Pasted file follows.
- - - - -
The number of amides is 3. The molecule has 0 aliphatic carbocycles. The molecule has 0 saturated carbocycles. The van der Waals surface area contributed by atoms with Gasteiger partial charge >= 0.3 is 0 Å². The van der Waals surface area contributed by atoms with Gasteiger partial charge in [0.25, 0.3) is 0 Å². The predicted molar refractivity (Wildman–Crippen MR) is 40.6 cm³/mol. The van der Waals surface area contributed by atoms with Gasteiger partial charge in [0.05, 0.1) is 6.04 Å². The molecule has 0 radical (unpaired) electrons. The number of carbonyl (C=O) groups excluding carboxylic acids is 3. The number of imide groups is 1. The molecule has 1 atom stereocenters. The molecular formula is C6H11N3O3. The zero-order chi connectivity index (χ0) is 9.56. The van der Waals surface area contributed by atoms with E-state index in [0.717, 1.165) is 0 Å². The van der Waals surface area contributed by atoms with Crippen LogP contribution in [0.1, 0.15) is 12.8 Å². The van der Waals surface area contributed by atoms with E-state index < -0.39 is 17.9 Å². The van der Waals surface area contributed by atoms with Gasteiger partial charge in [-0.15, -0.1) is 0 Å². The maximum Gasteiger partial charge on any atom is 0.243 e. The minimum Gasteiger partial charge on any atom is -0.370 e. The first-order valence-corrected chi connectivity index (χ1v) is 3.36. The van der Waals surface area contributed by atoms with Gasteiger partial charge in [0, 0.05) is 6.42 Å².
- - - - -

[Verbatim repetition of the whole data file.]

The number of amides is 3. The molecule has 0 aliphatic carbocycles. The molecule has 0 saturated carbocycles. The van der Waals surface area contributed by atoms with Gasteiger partial charge >= 0.3 is 0 Å². The van der Waals surface area contributed by atoms with Gasteiger partial charge in [0.25, 0.3) is 0 Å². The predicted molar refractivity (Wildman–Crippen MR) is 40.6 cm³/mol. The van der Waals surface area contributed by atoms with Gasteiger partial charge in [0.05, 0.1) is 6.04 Å². The molecule has 0 radical (unpaired) electrons. The number of carbonyl (C=O) groups excluding carboxylic acids is 3. The number of imide groups is 1. The molecule has 1 atom stereocenters. The molecular formula is C6H11N3O3. The zero-order chi connectivity index (χ0) is 9.56. The van der Waals surface area contributed by atoms with E-state index in [0.717, 1.165) is 0 Å². The van der Waals surface area contributed by atoms with Crippen LogP contribution in [0.1, 0.15) is 12.8 Å². The van der Waals surface area contributed by atoms with E-state index < -0.39 is 17.9 Å². The van der Waals surface area contributed by atoms with Gasteiger partial charge in [-0.15, -0.1) is 0 Å². The maximum Gasteiger partial charge on any atom is 0.243 e. The minimum Gasteiger partial charge on any atom is -0.370 e. The first-order valence-corrected chi connectivity index (χ1v) is 3.36. The van der Waals surface area contributed by atoms with Gasteiger partial charge in [0, 0.05) is 6.42 Å².